Ask Matt: 'Lethal Weapon' Departures, 'Murphy' Recasting, 'Iron Fist' Cancellation, Busy Sundays & More
Welcome back to the Q&A with TV critic (also known to some TV fans as their "TV therapist") Matt Roush, who'll try to address whatever you love, loathe, are confused or frustrated or thrilled by in today's vast TV landscape. One caution: This is a spoiler-free zone, so we won't be addressing upcoming storylines here unless it's already common knowledge. Please send your questions and comments to [email protected] (or use the form at the end of the column) and follow me on Twitter. Look for Ask Matt columns on most Tuesdays and Fridays.
What Happens If Damon Wayans Leaves Lethal Weapon?
Question: I just read that Damon Wayans is quitting Lethal Weapon and only doing 13 episodes this year. It puts the conflict with Clayne Crawford in new light. I never totally trusted the story that was put out by the network, and now it seems like there was more truth to what Clayne and some of his supporters said that we even realized. Is this show even worth watching this year? I hated that Clayne was let go but was willing to give it a chance and now I am really not interested. What do you think the possibility is that the network will admit it made a mistake and bring Clayne back? — Melissa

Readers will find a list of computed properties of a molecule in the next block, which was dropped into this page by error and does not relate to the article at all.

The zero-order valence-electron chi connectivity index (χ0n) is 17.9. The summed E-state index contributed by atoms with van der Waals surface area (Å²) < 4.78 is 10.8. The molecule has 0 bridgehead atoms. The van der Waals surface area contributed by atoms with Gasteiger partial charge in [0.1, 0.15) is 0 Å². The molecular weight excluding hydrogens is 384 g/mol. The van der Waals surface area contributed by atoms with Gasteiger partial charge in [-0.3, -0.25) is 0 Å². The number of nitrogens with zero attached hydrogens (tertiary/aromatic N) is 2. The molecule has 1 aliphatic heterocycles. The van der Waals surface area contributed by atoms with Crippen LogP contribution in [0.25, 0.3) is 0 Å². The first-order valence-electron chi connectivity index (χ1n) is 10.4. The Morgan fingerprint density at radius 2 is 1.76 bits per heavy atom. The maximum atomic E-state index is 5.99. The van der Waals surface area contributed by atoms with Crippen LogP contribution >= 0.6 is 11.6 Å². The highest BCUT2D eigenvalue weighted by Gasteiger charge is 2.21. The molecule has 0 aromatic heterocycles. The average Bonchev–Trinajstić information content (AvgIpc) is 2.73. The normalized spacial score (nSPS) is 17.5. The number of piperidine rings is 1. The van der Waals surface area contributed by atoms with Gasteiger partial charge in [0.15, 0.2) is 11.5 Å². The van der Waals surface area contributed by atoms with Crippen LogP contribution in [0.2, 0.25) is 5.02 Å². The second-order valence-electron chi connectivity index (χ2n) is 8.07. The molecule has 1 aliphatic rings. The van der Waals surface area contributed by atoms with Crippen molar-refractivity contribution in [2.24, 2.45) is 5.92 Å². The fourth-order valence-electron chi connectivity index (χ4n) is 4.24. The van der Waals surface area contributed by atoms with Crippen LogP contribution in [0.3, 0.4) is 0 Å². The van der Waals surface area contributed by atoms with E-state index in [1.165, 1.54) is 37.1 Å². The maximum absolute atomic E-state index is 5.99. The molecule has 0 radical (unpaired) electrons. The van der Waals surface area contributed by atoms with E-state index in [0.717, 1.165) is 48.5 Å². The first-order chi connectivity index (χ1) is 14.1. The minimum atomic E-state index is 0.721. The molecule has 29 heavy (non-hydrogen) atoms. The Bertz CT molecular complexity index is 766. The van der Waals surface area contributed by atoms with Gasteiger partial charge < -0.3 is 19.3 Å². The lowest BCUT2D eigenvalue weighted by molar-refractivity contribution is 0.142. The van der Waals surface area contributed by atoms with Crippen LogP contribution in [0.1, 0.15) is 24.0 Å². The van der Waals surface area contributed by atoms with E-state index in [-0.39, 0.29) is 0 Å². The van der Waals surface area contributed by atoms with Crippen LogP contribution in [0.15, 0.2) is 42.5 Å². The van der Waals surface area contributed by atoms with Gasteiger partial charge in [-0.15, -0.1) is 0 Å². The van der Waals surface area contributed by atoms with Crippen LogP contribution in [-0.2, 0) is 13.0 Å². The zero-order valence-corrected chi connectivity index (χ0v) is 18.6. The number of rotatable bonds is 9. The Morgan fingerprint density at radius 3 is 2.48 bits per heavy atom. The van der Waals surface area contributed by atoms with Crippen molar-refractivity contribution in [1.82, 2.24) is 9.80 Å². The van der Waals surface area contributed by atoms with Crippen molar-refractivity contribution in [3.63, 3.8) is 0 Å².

Matt Roush: I’m not a big fan of conspiracy theories, so I’ll accept on face value that Clayne Crawford was dismissed for behavioral reasons—it’s not unheard of (see: Thomas Gibson and Criminal Minds), though obviously an unfortunate development—and it’s unlikely he’d ever return. The show was able to sign up a bigger name co-star with Seann William Scott, so they’ve moved on, with or without Crawford’s followers. As for Damon Wayans’ recent bombshell statement that he’ll be leaving for reasons to do with health and the show’s grueling schedule, a recent report from Deadline suggests that this may not be a done deal, with Wayans agreeing to do two more episodes this year for a 15-episode season and discussing conditions on the set with producers that may leave him more amenable to a fourth season should there be one.